“While the timing of when we can reopen is uncertain, there are steps we can take in the meantime that address overall healthy building strategies in our facilities,” Paulus said. “As far as planning scenarios for the future, it will be more important than ever to stay flexible and nimble as the landscape shifts and evolves. We are in a field known for our creativity — we need to embrace a spirit of adaptability and ingenuity, and, in the short term, be willing to pivot to new models.”

In addition to alternative modes of getting art in front of audiences, the panelists stated that cooperation from the government with arts organizations will stand as a crucial first step in sustainable recovery for the industry.

“I believe that we must be bold in our assertion that the arts play a vital and, more often than not, transformative role in our society — providing a salve for the soul in times of crisis, acting as an important cog in the economic engine and serving as a testament to and example of the fortitude and ingenuity of the human spirit when faced with adversity,” King said. “We must demand a seat at the table with policymakers as the new normal is being framed.”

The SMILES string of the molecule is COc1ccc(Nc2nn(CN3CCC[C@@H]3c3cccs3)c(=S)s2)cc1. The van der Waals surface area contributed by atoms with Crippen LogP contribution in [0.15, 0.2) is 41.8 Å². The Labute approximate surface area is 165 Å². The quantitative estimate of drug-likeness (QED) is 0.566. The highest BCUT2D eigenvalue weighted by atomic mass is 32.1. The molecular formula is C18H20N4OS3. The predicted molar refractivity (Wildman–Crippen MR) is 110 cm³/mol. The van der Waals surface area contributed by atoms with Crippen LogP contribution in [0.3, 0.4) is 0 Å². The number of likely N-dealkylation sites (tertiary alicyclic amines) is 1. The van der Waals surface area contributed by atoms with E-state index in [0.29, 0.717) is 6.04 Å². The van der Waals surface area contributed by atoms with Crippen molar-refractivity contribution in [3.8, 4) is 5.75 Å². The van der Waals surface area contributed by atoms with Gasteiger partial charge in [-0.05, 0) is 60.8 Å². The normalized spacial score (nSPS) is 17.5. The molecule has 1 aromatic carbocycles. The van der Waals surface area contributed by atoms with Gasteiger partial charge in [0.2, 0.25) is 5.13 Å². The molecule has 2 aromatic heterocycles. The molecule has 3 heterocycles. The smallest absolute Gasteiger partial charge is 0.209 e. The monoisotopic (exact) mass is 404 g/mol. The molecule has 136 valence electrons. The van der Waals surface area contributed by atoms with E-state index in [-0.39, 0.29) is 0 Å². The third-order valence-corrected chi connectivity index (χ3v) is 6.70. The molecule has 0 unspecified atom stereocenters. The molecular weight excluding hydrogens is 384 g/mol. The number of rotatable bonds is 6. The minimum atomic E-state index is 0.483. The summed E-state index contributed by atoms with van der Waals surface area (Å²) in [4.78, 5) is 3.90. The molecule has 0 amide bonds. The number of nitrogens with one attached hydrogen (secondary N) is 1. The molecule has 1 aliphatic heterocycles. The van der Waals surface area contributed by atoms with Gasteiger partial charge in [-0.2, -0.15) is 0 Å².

Pasternak, who explained there are many important steps that need to be taken, said institutions need the “government to step in with creative ways to help secure jobs longer than the eight weeks of the [Paycheck Protection Program] and create new incentives for cultural organizations to partner with businesses and public agencies to participate in recovery.” She added: “It’s time for the New New Deal.”

Rhyming with Pasternak, Franzen stated that she hopes this time will prompt the federal government to evaluate ways to integrate artists into various aspects of the community, similar to how President Franklin D. Roosevelt commissioned employment through the Works Progress Administration.

“Let’s look at cross-ventilating more,” Franzen said. “Let’s look at science and art. Let’s look at the different ways that artists can be employed to make the society better, and also give them more value so that they’re not just something that gets tossed out the minute there’s a crisis, because that doesn’t work.”

More information about ALL ARTS Talks: Arts in Recovery” and the panel participants can be found here.